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well thank you for that. I apologize again for leaping all over you. I thought perhaps you found them sexist....She is growing on me...I don't completely dislike her anymore. She does try to empower women and young girls in a positive way, especially those that are vulnerable. That is important.
Thank you—it really wasn’t me. As far as I recall, the last time I had any “quarrel” with you was about Meghan Markle, whom I like and you don’t, but that was just a discussion, in words, not something I’d ever try to report!
Well someone is doing it.....and it's getting tiresome. If you say you don't then I have no course but to apologize and believe what you're telling me.
I’m not sure how you “know” I report your puzzles, since I don’t.I’m also not sure what you mean by “making trouble again”, as if I’d just posted this, when this puzzle is about to turn two years old........ You’re the one who “truly cannot help yourself” if you have to search for an old puzzle to troll someone on......
Oh, right--I forgot that women can only be teachers (and maybe secretaries and nurses), unlike men. There aren't any women doctors, lawyers, scientists, mayors/governors/senators/representatives, police officers, firefighters, professors, architects, business owners, accountants, and so on......
what do you think would happen to this economy if all men just didn't show up you would see a real mess then wouldn't just be a bunch of children missing out on a school day
Thanks, Ardy! I hope it has really changed, and not just become an unwritten practice that employers do their best to keep secret by prohibiting their employees from discussing their salaries amongst themselves....
Thanks, Sue. When I first started working there were four levels on the pay scale for the same job. Paid the most were married men, then single men, then single women and finally married women. It has changed since then !!!!!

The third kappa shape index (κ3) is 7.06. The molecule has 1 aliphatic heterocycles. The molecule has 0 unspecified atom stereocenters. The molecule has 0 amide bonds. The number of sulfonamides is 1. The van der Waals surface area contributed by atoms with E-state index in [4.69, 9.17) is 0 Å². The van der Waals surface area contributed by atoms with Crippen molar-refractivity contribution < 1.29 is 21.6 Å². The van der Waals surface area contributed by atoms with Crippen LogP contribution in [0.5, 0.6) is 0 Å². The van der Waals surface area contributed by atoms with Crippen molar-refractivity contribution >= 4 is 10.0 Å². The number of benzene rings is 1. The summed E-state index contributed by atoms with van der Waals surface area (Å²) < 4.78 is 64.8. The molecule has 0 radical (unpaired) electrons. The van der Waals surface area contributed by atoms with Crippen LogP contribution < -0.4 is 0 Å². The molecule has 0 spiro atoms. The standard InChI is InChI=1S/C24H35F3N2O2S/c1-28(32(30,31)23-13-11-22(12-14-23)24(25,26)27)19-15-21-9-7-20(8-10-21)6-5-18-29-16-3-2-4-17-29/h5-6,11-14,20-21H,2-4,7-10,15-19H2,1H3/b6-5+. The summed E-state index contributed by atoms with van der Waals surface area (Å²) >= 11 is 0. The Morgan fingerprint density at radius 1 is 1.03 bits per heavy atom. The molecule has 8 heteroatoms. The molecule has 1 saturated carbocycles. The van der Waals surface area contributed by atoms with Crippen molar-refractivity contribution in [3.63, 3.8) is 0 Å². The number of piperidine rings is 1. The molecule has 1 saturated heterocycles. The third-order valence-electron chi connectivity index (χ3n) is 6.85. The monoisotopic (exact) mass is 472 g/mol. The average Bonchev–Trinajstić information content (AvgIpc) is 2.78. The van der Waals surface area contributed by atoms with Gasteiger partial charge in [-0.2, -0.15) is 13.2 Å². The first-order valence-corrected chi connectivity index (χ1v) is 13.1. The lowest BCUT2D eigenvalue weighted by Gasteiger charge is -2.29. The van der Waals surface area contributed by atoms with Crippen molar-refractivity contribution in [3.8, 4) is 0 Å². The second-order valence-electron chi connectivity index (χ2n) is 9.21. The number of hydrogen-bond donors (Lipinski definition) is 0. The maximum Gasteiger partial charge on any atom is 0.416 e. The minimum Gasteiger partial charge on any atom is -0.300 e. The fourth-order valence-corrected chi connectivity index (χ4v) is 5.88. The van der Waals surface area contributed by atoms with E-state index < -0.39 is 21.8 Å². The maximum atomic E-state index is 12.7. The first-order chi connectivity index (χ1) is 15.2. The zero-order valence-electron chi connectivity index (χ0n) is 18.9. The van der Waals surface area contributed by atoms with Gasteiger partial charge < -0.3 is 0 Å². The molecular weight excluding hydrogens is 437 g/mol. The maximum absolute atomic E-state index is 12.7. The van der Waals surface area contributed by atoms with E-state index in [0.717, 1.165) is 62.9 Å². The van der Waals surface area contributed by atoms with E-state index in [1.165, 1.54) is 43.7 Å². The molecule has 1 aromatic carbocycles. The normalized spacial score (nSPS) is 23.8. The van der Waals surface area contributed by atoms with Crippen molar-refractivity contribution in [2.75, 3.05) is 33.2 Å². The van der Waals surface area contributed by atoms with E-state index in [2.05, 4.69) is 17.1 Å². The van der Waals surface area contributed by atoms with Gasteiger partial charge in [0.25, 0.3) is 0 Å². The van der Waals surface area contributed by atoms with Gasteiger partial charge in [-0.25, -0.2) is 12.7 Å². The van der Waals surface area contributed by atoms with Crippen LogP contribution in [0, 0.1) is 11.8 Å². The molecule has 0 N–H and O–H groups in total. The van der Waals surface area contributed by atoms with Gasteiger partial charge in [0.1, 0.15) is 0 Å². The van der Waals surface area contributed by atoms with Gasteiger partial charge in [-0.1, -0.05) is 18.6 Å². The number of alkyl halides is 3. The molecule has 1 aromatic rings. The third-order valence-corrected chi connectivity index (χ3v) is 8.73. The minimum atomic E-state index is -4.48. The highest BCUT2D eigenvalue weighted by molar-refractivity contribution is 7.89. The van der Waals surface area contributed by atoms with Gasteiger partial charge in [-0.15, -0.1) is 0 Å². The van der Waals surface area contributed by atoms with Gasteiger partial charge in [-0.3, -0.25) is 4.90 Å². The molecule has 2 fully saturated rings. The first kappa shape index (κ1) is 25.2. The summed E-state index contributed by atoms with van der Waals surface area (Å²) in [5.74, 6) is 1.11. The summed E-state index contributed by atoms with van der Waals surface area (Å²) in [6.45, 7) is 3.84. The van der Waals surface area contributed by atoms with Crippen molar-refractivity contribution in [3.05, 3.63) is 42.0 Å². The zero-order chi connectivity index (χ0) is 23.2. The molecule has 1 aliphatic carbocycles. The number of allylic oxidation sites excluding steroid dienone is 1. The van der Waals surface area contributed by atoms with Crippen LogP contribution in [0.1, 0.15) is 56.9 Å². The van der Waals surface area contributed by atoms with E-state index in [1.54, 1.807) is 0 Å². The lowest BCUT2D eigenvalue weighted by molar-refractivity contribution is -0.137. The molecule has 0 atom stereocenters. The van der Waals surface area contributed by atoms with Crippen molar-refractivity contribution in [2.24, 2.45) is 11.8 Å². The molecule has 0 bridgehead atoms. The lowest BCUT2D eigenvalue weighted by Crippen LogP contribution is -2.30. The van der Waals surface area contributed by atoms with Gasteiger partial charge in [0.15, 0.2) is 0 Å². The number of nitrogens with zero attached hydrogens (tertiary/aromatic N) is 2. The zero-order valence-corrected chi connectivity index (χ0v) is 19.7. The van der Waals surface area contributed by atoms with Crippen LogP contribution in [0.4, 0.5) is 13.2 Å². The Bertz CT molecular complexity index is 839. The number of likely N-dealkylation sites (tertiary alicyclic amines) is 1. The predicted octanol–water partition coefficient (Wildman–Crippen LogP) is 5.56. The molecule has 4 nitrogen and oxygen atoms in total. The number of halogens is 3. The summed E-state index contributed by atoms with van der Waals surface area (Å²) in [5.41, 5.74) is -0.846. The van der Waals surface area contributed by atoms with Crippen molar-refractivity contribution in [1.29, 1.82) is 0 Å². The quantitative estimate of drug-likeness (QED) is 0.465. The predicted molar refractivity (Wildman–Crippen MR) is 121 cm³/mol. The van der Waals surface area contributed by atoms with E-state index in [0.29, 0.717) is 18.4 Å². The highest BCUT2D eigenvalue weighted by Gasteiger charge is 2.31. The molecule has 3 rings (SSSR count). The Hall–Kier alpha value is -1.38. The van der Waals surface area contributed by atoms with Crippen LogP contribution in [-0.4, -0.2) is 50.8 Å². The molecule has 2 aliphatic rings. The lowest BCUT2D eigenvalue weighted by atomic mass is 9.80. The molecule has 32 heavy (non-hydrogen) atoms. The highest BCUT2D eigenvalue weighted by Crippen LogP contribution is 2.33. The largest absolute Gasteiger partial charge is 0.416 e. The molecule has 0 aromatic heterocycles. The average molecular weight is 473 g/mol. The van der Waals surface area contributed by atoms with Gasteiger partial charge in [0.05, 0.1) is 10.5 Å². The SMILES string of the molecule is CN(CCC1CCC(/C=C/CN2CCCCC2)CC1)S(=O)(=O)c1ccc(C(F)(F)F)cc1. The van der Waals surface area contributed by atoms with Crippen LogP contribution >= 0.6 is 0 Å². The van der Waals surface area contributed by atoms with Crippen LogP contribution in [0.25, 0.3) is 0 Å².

"As many American women prepared to draw attention to their role in the workplace, a Wall Street firm on Tuesday put up a statue of a girl in front of Lower Manhattan's well-known bronze charging bull, as if to fearlessly stare it down.Placing the diminutive, grade school-aged girl in front of the massive bull on the eve of International Women's Day was a way of calling attention to the lack of gender diversity on corporate boards and the pay gap of women working in financial services, a spokeswoman for State Street Global Advisors said."A lot of people talk about gender diversity, but we really felt we had to take it to a broader level," said Anne McNally, whose firm is an investment management subsidiary of State Street Corp.In conjunction with International Women's Day on Wednesday, many American women are planning to stay home from work, which has led some schools to cancel classes.Organizers asked women who cannot afford to miss a day of work to limit their shopping to female-owned businesses or to wear red.Although women have made some headway against the glass ceiling, State Street said one out of four of the companies that make up the Russell 3000 Index still have no female representation on their boards."Today, we are calling on companies to take concrete steps to increase gender diversity on their boards, and have issued clear guidance to help them begin to take action," State Street Global Advisors CEO Ron O'Hanley said in a statement.Much the same as the charging bull, the little bronze girl by artist Kristen Visbal was put up in the wee hours of the morning as "guerilla art," McNally said. But, unlike the bull, the firm discussed it with the city beforehand so that it could remain at least temporarily."We're actively pursuing that it stays for a month," she said. "If the city decides that it should stay in perpetuity, we're absolutely on board with that."The bull, sculpted by Italian-born artist Arturo Di Modica, was initially taken down after he quietly placed it in front of the New York Stock Exchange in December 1989. But it was later given apermanent home, about a five-minute walk away on Broadway, in response to public support."Reuters